All right, I promised I'd give a walkthrough how to setup a full system. The tape measure method isn't always accurate but can be used as a baseline to start from. There are many methods out there and people swear their method is superior...

This is what I find to be the optimal/easiest way of doing it, I ignore the difference between drivers on the same side to begin with. This is a combined "by ear"/measurement method.

1. First step is to make sure the left and right sides got an equal frequency response, this is paramount, if L/R differs more than 3dB the entire procedure will fail. If you use APL, the software automatically fixes the L/R balance. If you got a normal DSP you need to set it up manually with RoomEQ software or such.

2. Download this: Test Tracks. We're interested in the first track, this is correlated pink noise (mono recording).

3. In your DSP mute all speakers except midbass drivers, keep both drivers on (left and right).

4. Now we need to determine the acoustic center, if you unsure where this is, it's usually slightly left of the physical center of the dash in most cars. Put a piece of tape there or something else to mark this place.

5. Play the correlated pink noise though both speakers (left/right), delay driver side until you hear the noise coming from the tape marker on dash.

6. Now mute midbass drivers and turn on both midrange drivers (in a 3-way). Repeat step 5.

7. Mute midrange drivers, turn on both tweeters. Repeat step 5.

8. Now all drivers are tuned to the acoustic center. Turn on all speakers + sub. Run TDA, place mic in the middle and about 6 inch in front of the headrest. Don't sit in the seat, it's ok to be in the back seat though.

9. Now we should have something to work with, all areas where the speakers don't overlap should be flat (a black straight line). What we want to look for is offsets and other discrepancies around the crossover of the drivers. This means that the speakers are misaligned to each other by some amount.

*** The tweeter crossover is usually place high in frequency, the wavelengths will be small and therefore a very small delay shift is required to bring them back in phase around the crossover. The lower in frequency we go the bigger delay is needed for a given phase shift. There are multiple way of lining up speakers to eachother within a channel, I believe the "magnitude summing method" is easiest but I don't wanna bring this channel off topic***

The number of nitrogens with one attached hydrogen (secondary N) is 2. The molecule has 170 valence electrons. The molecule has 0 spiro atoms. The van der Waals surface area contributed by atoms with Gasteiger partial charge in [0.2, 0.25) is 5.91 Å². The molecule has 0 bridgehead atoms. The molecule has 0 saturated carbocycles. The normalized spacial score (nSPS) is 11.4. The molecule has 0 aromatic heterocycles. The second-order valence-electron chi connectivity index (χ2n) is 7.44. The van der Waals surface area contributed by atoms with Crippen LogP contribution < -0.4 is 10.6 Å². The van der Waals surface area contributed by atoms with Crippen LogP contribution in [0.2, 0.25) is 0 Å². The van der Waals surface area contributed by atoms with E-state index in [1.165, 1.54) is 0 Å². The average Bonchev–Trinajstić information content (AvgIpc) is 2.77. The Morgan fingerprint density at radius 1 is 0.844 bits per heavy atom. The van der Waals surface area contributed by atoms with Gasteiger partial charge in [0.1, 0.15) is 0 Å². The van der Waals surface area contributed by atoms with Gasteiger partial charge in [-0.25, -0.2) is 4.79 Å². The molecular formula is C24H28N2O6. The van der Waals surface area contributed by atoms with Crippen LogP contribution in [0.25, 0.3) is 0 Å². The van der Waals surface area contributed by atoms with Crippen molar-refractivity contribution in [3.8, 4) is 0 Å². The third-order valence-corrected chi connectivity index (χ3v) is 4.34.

10. Now that we already set L/R coherency and just want to set the delay within a channel (the delays between all left OR right speakers), it's important that we don't change the L/R relation delay numbers, we only want to offset it. Write down the actual delay between midbass drivers, between midrange drivers, between tweeters. This number might be offset, but not changed.

In other words left midrange might have 1,5ms delay and right midrange 0ms delay. If you set 2ms delay on left and 0,5 on right, there is still 1,5ms delay between these two drivers and the center will not shift. This is what I refer to as an offset.


1. After running the sweep in TDA. It might look something this now;

Here we see that midranges are slightly delayed vs tweeters and the midbass is about 6ms away from midranges. DFR will show the numbers with precision. In this situation we want to delay midranges 6ms and tweeters 6,5ms.

2. Enter numbers + the relative delay between L/R in your DSP and do another sweep.

Should look something like this now. The shift at 50Hz are due to subwoofer group delay, that is a whole other topic...

3. Done!